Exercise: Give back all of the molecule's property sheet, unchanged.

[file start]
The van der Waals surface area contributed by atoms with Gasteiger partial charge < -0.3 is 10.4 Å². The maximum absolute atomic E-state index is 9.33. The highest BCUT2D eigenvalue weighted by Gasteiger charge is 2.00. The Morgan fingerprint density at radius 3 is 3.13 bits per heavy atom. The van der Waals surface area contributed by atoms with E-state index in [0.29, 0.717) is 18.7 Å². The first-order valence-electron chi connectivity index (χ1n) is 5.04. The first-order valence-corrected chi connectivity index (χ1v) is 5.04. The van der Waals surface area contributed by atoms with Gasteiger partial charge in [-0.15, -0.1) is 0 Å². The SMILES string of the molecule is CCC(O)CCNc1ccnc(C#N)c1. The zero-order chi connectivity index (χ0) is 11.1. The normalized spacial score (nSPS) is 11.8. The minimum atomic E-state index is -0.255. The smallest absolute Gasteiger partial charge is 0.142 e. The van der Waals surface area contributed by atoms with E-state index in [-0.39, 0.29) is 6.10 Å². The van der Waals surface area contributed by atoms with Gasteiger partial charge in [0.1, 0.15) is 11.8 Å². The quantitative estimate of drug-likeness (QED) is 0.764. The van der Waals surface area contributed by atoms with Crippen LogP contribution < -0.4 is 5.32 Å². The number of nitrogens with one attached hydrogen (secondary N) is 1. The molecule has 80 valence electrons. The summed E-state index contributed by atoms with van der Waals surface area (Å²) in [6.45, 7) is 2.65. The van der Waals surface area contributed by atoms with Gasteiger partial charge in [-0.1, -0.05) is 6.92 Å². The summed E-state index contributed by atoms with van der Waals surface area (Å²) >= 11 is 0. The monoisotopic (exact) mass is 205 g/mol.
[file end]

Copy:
The van der Waals surface area contributed by atoms with Gasteiger partial charge < -0.3 is 10.4 Å². The maximum absolute atomic E-state index is 9.33. The highest BCUT2D eigenvalue weighted by Gasteiger charge is 2.00. The Morgan fingerprint density at radius 3 is 3.13 bits per heavy atom. The van der Waals surface area contributed by atoms with E-state index in [0.29, 0.717) is 18.7 Å². The first-order valence-electron chi connectivity index (χ1n) is 5.04. The first-order valence-corrected chi connectivity index (χ1v) is 5.04. The van der Waals surface area contributed by atoms with Gasteiger partial charge in [-0.15, -0.1) is 0 Å². The SMILES string of the molecule is CCC(O)CCNc1ccnc(C#N)c1. The zero-order chi connectivity index (χ0) is 11.1. The normalized spacial score (nSPS) is 11.8. The minimum atomic E-state index is -0.255. The smallest absolute Gasteiger partial charge is 0.142 e. The van der Waals surface area contributed by atoms with E-state index in [-0.39, 0.29) is 6.10 Å². The van der Waals surface area contributed by atoms with Gasteiger partial charge in [0.1, 0.15) is 11.8 Å². The quantitative estimate of drug-likeness (QED) is 0.764. The van der Waals surface area contributed by atoms with Crippen LogP contribution < -0.4 is 5.32 Å². The number of nitrogens with one attached hydrogen (secondary N) is 1. The molecule has 80 valence electrons. The summed E-state index contributed by atoms with van der Waals surface area (Å²) in [6.45, 7) is 2.65. The van der Waals surface area contributed by atoms with Gasteiger partial charge in [-0.1, -0.05) is 6.92 Å². The summed E-state index contributed by atoms with van der Waals surface area (Å²) >= 11 is 0. The monoisotopic (exact) mass is 205 g/mol.